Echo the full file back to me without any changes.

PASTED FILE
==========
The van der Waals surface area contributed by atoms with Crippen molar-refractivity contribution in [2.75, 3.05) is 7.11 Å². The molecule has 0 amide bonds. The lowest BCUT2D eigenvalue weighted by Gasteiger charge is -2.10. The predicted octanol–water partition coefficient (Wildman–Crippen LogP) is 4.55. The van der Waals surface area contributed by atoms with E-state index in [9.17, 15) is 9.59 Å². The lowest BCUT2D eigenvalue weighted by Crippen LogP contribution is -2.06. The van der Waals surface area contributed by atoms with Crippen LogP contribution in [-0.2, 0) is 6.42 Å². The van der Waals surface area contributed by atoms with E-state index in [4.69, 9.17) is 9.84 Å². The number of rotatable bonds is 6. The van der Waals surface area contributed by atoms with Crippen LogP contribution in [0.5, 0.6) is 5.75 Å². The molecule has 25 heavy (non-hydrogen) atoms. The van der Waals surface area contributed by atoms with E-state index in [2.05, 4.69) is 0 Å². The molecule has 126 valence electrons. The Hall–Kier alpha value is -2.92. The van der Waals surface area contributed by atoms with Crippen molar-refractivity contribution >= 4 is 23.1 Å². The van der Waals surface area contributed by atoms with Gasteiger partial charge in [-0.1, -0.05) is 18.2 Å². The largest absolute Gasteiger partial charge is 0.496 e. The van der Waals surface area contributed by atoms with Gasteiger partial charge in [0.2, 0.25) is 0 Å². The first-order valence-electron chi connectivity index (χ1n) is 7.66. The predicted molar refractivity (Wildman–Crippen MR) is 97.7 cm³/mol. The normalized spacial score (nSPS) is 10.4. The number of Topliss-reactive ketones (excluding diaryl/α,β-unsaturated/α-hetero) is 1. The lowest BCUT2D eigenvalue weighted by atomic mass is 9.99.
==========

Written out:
The van der Waals surface area contributed by atoms with Crippen molar-refractivity contribution in [2.75, 3.05) is 7.11 Å². The molecule has 0 amide bonds. The lowest BCUT2D eigenvalue weighted by Gasteiger charge is -2.10. The predicted octanol–water partition coefficient (Wildman–Crippen LogP) is 4.55. The van der Waals surface area contributed by atoms with E-state index in [9.17, 15) is 9.59 Å². The lowest BCUT2D eigenvalue weighted by Crippen LogP contribution is -2.06. The van der Waals surface area contributed by atoms with Crippen LogP contribution in [-0.2, 0) is 6.42 Å². The van der Waals surface area contributed by atoms with E-state index in [4.69, 9.17) is 9.84 Å². The number of rotatable bonds is 6. The van der Waals surface area contributed by atoms with Crippen LogP contribution in [0.5, 0.6) is 5.75 Å². The molecule has 25 heavy (non-hydrogen) atoms. The van der Waals surface area contributed by atoms with E-state index in [2.05, 4.69) is 0 Å². The molecule has 126 valence electrons. The Hall–Kier alpha value is -2.92. The van der Waals surface area contributed by atoms with Crippen molar-refractivity contribution >= 4 is 23.1 Å². The van der Waals surface area contributed by atoms with Gasteiger partial charge in [-0.1, -0.05) is 18.2 Å². The largest absolute Gasteiger partial charge is 0.496 e. The van der Waals surface area contributed by atoms with Gasteiger partial charge in [0.2, 0.25) is 0 Å². The first-order valence-electron chi connectivity index (χ1n) is 7.66. The predicted molar refractivity (Wildman–Crippen MR) is 97.7 cm³/mol. The normalized spacial score (nSPS) is 10.4. The number of Topliss-reactive ketones (excluding diaryl/α,β-unsaturated/α-hetero) is 1. The lowest BCUT2D eigenvalue weighted by atomic mass is 9.99.